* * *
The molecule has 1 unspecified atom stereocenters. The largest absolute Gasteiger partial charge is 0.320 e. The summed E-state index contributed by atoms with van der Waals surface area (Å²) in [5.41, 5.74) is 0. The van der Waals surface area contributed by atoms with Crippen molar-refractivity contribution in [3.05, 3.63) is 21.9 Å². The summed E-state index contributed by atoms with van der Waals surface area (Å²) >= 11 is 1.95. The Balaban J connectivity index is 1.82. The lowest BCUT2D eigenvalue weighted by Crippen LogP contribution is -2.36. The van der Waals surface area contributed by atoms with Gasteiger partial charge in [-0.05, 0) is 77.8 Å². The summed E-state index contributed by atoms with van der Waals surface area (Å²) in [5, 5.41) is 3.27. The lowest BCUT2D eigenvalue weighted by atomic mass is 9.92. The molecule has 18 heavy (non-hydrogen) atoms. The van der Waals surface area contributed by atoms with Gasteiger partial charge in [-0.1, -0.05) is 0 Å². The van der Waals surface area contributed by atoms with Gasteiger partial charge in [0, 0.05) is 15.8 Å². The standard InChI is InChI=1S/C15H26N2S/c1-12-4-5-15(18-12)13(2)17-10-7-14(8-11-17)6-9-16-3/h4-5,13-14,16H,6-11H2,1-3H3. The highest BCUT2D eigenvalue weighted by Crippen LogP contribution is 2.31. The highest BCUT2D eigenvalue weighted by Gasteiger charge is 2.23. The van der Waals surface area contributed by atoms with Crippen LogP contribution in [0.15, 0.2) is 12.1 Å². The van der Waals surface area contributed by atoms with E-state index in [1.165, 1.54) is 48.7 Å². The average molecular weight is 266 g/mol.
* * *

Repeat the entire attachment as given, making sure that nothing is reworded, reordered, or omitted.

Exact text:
The molecule has 1 unspecified atom stereocenters. The largest absolute Gasteiger partial charge is 0.320 e. The summed E-state index contributed by atoms with van der Waals surface area (Å²) in [5.41, 5.74) is 0. The van der Waals surface area contributed by atoms with Crippen molar-refractivity contribution in [3.05, 3.63) is 21.9 Å². The summed E-state index contributed by atoms with van der Waals surface area (Å²) >= 11 is 1.95. The Balaban J connectivity index is 1.82. The lowest BCUT2D eigenvalue weighted by Crippen LogP contribution is -2.36. The van der Waals surface area contributed by atoms with Gasteiger partial charge in [-0.05, 0) is 77.8 Å². The summed E-state index contributed by atoms with van der Waals surface area (Å²) in [5, 5.41) is 3.27. The lowest BCUT2D eigenvalue weighted by atomic mass is 9.92. The molecule has 18 heavy (non-hydrogen) atoms. The van der Waals surface area contributed by atoms with Gasteiger partial charge in [-0.1, -0.05) is 0 Å². The van der Waals surface area contributed by atoms with Gasteiger partial charge in [0, 0.05) is 15.8 Å². The standard InChI is InChI=1S/C15H26N2S/c1-12-4-5-15(18-12)13(2)17-10-7-14(8-11-17)6-9-16-3/h4-5,13-14,16H,6-11H2,1-3H3. The highest BCUT2D eigenvalue weighted by Crippen LogP contribution is 2.31. The highest BCUT2D eigenvalue weighted by Gasteiger charge is 2.23. The van der Waals surface area contributed by atoms with Crippen LogP contribution in [0.15, 0.2) is 12.1 Å². The van der Waals surface area contributed by atoms with E-state index in [1.165, 1.54) is 48.7 Å². The average molecular weight is 266 g/mol.